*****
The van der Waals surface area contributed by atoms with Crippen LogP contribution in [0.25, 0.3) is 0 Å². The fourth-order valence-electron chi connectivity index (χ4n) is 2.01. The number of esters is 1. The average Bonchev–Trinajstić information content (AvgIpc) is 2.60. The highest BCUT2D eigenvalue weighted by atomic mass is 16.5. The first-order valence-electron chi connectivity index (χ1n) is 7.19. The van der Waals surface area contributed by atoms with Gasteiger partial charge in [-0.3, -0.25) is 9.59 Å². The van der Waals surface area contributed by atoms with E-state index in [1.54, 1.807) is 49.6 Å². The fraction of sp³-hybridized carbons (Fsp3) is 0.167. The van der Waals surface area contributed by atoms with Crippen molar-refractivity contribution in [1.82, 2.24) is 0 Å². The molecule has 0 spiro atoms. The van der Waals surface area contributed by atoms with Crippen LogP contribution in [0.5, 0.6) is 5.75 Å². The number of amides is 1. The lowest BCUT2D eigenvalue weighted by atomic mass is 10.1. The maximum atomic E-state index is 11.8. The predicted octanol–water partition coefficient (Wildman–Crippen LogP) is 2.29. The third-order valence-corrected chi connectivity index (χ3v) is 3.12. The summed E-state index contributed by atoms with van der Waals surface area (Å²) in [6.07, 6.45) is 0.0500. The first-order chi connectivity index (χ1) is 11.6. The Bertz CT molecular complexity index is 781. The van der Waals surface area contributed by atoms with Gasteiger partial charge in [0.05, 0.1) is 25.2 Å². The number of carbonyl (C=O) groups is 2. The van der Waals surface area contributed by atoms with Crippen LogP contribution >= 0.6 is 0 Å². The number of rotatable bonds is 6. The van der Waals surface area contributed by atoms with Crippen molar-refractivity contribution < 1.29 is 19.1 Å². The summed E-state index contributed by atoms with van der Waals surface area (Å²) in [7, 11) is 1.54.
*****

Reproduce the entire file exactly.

The van der Waals surface area contributed by atoms with Crippen LogP contribution in [0.25, 0.3) is 0 Å². The fourth-order valence-electron chi connectivity index (χ4n) is 2.01. The number of esters is 1. The average Bonchev–Trinajstić information content (AvgIpc) is 2.60. The highest BCUT2D eigenvalue weighted by atomic mass is 16.5. The first-order valence-electron chi connectivity index (χ1n) is 7.19. The van der Waals surface area contributed by atoms with Gasteiger partial charge in [-0.3, -0.25) is 9.59 Å². The van der Waals surface area contributed by atoms with E-state index in [1.54, 1.807) is 49.6 Å². The fraction of sp³-hybridized carbons (Fsp3) is 0.167. The van der Waals surface area contributed by atoms with Crippen molar-refractivity contribution in [1.82, 2.24) is 0 Å². The molecule has 0 spiro atoms. The van der Waals surface area contributed by atoms with Crippen LogP contribution in [0.5, 0.6) is 5.75 Å². The number of amides is 1. The lowest BCUT2D eigenvalue weighted by atomic mass is 10.1. The maximum atomic E-state index is 11.8. The predicted octanol–water partition coefficient (Wildman–Crippen LogP) is 2.29. The third-order valence-corrected chi connectivity index (χ3v) is 3.12. The summed E-state index contributed by atoms with van der Waals surface area (Å²) in [6.07, 6.45) is 0.0500. The first-order chi connectivity index (χ1) is 11.6. The Bertz CT molecular complexity index is 781. The van der Waals surface area contributed by atoms with Gasteiger partial charge in [0.05, 0.1) is 25.2 Å². The number of carbonyl (C=O) groups is 2. The van der Waals surface area contributed by atoms with Crippen LogP contribution >= 0.6 is 0 Å². The number of rotatable bonds is 6. The van der Waals surface area contributed by atoms with Crippen molar-refractivity contribution < 1.29 is 19.1 Å². The summed E-state index contributed by atoms with van der Waals surface area (Å²) in [7, 11) is 1.54.